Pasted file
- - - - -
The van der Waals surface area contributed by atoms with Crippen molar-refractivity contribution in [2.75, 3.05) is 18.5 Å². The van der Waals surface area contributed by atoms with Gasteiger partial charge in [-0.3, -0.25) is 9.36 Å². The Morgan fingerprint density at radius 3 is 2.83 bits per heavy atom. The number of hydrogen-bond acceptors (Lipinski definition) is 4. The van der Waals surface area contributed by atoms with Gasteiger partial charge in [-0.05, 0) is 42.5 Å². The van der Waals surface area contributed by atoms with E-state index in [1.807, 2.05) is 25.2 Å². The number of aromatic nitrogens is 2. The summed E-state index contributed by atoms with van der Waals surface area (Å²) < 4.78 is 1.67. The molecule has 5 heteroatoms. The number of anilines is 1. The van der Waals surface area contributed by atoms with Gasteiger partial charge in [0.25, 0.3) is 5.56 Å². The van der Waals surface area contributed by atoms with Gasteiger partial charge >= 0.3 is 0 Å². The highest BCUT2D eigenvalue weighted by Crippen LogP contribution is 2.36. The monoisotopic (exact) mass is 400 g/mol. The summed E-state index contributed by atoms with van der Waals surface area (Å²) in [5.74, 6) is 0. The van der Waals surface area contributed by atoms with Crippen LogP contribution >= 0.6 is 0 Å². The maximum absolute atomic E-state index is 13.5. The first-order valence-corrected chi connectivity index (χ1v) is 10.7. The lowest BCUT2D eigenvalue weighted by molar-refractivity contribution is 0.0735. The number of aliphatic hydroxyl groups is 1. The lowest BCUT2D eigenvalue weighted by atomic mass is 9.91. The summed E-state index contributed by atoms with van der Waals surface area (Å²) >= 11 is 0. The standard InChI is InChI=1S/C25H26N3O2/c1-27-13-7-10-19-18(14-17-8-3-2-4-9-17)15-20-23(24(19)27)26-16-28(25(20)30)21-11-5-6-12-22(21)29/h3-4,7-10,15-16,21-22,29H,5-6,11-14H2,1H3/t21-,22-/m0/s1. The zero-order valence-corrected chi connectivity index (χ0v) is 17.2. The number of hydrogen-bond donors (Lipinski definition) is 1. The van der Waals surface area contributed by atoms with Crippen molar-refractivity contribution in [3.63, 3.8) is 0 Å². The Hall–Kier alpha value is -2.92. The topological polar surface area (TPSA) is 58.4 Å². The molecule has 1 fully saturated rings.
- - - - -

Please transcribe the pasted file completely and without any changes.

The van der Waals surface area contributed by atoms with Crippen molar-refractivity contribution in [2.75, 3.05) is 18.5 Å². The van der Waals surface area contributed by atoms with Gasteiger partial charge in [-0.3, -0.25) is 9.36 Å². The Morgan fingerprint density at radius 3 is 2.83 bits per heavy atom. The number of hydrogen-bond acceptors (Lipinski definition) is 4. The van der Waals surface area contributed by atoms with Gasteiger partial charge in [-0.05, 0) is 42.5 Å². The van der Waals surface area contributed by atoms with E-state index in [1.807, 2.05) is 25.2 Å². The number of aromatic nitrogens is 2. The summed E-state index contributed by atoms with van der Waals surface area (Å²) < 4.78 is 1.67. The molecule has 5 heteroatoms. The number of anilines is 1. The van der Waals surface area contributed by atoms with Gasteiger partial charge in [0.25, 0.3) is 5.56 Å². The van der Waals surface area contributed by atoms with Gasteiger partial charge >= 0.3 is 0 Å². The highest BCUT2D eigenvalue weighted by Crippen LogP contribution is 2.36. The monoisotopic (exact) mass is 400 g/mol. The summed E-state index contributed by atoms with van der Waals surface area (Å²) in [5.74, 6) is 0. The van der Waals surface area contributed by atoms with Crippen LogP contribution >= 0.6 is 0 Å². The maximum absolute atomic E-state index is 13.5. The first-order valence-corrected chi connectivity index (χ1v) is 10.7. The lowest BCUT2D eigenvalue weighted by molar-refractivity contribution is 0.0735. The number of aliphatic hydroxyl groups is 1. The lowest BCUT2D eigenvalue weighted by atomic mass is 9.91. The summed E-state index contributed by atoms with van der Waals surface area (Å²) >= 11 is 0. The standard InChI is InChI=1S/C25H26N3O2/c1-27-13-7-10-19-18(14-17-8-3-2-4-9-17)15-20-23(24(19)27)26-16-28(25(20)30)21-11-5-6-12-22(21)29/h3-4,7-10,15-16,21-22,29H,5-6,11-14H2,1H3/t21-,22-/m0/s1. The zero-order valence-corrected chi connectivity index (χ0v) is 17.2. The number of hydrogen-bond donors (Lipinski definition) is 1. The van der Waals surface area contributed by atoms with Crippen molar-refractivity contribution in [3.63, 3.8) is 0 Å². The Hall–Kier alpha value is -2.92. The topological polar surface area (TPSA) is 58.4 Å². The molecule has 1 fully saturated rings.